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NEWS AND BRIEFS

National Park Service to Trim Summer Staff

June 06, 1993|KIM UPTON

Visitors to Yosemite and other national parks this summer will find fewer campgrounds open, shorter visitor center hours and fewer rangers on patrol, according to a spokesman for the National Park Service. Cutbacks are being ordered because of a budgetary shortfall of more than $40 million--the result of decreased federal funding, expenses from major storm damage to several northeastern parks, and winter storms in Appalachia that required large search-and-rescue expenditures. In an effort to determine the consequences of the shortfall, a Washington-based environmental group, the Wilderness Society, last month surveyed 30 parks across the country. It found that, among other changes, Yosemite's Bridalveil Creek and Yosemite Creek campgrounds will not open this summer. Lifeguard service will not be provided at two of the three beaches at Cape Hatteras National Seashore in North Carolina. And Olympic National Park in Washington, which receives 3 million visitors a year, will leave three of its four entry stations unstaffed--ironically forgoing the $4-per-car entry fee at those stations. The survey also found that rangers are having difficulty meeting law enforcement challenges--including emergency responses. Yosemite, which had 846 arrests last year, will have its patrol staff cut from 26 to 19.

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Travel Quiz: What islands off the coast of Newfoundland are overseas departments of France?

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Tickets Made Easier for Holocaust Museum: The stunning popularity of Washington's U.S. Holocaust Memorial Museum, which opened in April, has left some travelers standing in long lines to obtain the free entry tickets. They are sometimes turned away at the door because the museum is full. To expedite entry, museum officials are recommending that travelers who know three to four weeks in advance when they would like to visit the museum, and do not object to the ticket vendor's $3.50 per-ticket charge, book through TicketMaster in Washington (202-432-7328)). For travelers who don't mind standing in line, free tickets--which contain assigned viewing dates and times--may be obtained at the museum's box office, which opens at 9 a.m. daily. In general, the line for tickets begins to form outside the box office at 8:30 a.m., and tickets for that day are distributed by about noon, a spokeswoman said.

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Prince Charles Calls for Hotel Greening: Calling for hotels to voluntarily become "greener" (more environmentally conscious)--"step by step, pound by pound, flush by flush"--Britain's Prince Charles suggested recently that guests worldwide reuse their towels and that maids save water. The future king, who last month unveiled a thick new manual on hotel management (printed on recycled paper) at a London conference that drew hotel representatives from 13 countries, wants to make hoteliers, as well as their guests, caretakers of the environment. The manual covers everything from recycling plastic shampoo bottles to buying furniture made from plentiful soft woods rather than endangered tropical hardwoods. It was produced by the Prince of Wales Business Leaders Forum, and grew from a manual written two years ago for Inter-Continental Hotels. Eleven hotel chains, including Inter-Continental, Holiday Inn Worldwide, Ramada International Hotels and Resorts and Conrad International Hotels, already have promised to practice and promote such environmental awareness, according to a spokeswoman for Inter-Continental.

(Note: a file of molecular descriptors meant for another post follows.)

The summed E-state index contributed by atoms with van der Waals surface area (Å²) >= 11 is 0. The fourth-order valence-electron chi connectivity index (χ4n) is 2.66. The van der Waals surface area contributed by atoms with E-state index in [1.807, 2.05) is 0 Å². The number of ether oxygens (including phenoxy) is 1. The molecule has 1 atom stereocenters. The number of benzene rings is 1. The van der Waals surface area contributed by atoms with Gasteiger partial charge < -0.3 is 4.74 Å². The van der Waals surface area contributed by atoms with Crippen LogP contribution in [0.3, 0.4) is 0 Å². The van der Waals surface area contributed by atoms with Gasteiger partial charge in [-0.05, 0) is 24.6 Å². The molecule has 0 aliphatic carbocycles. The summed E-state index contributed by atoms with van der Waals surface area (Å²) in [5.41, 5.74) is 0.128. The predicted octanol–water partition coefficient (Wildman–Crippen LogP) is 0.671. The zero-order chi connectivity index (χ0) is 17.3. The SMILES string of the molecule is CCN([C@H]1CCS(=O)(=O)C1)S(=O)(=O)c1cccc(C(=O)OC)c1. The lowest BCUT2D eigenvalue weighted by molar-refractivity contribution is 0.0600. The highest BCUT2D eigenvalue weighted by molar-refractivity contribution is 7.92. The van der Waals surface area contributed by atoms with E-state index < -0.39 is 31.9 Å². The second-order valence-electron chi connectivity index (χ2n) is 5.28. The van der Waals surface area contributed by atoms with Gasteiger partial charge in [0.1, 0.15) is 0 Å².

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Quick Fact: Average cost of a hotel/motel room in Wyoming, according to state tourism officials: $40-$85 per night. Average cost for meals: $3 for breakfast, $15 for a steak dinner.

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Shipwreck Protected for Divers: On Thursday, the state of Florida will officially designate the century-old USS Massachusetts as an underwater archeological preserve. Thus it can no longer be salvaged or scavenged as divers have done in the past, removing portholes, pieces of brass fittings and pipe. But divers can still explore the ship by following the laminated maps on sale for $5 at dive shops and marinas in the Pensacola area. Launched June 10, 1893, the Massachusetts was one of the first steel-hulled ships. On Jan. 6, 1921, the government, having decided its usefulness was at an end, used the ship for military artillery practice. It sank within hours and through time became an artificial reef, gathering fish and coral. The ship rests in about 26 feet of water, several miles offshore from Pensacola. Parts of the vessel, including two turrets, can be seen from the air.

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Fishy Dramas in Monterey, Calif.: Short historical dramas chronicling the Monterey fishing industry will be offered this summer for the first time at the Maritime Museum of Monterey. The vignettes will be set in the 19th and early 20th centuries, when Monterey was an active sardine producer. They will be performed daily and periodically throughout the day at the museum at Stanton Center, near Fisherman's Wharf, through Labor Day (closed Mondays). For information: (408) 373-2469.

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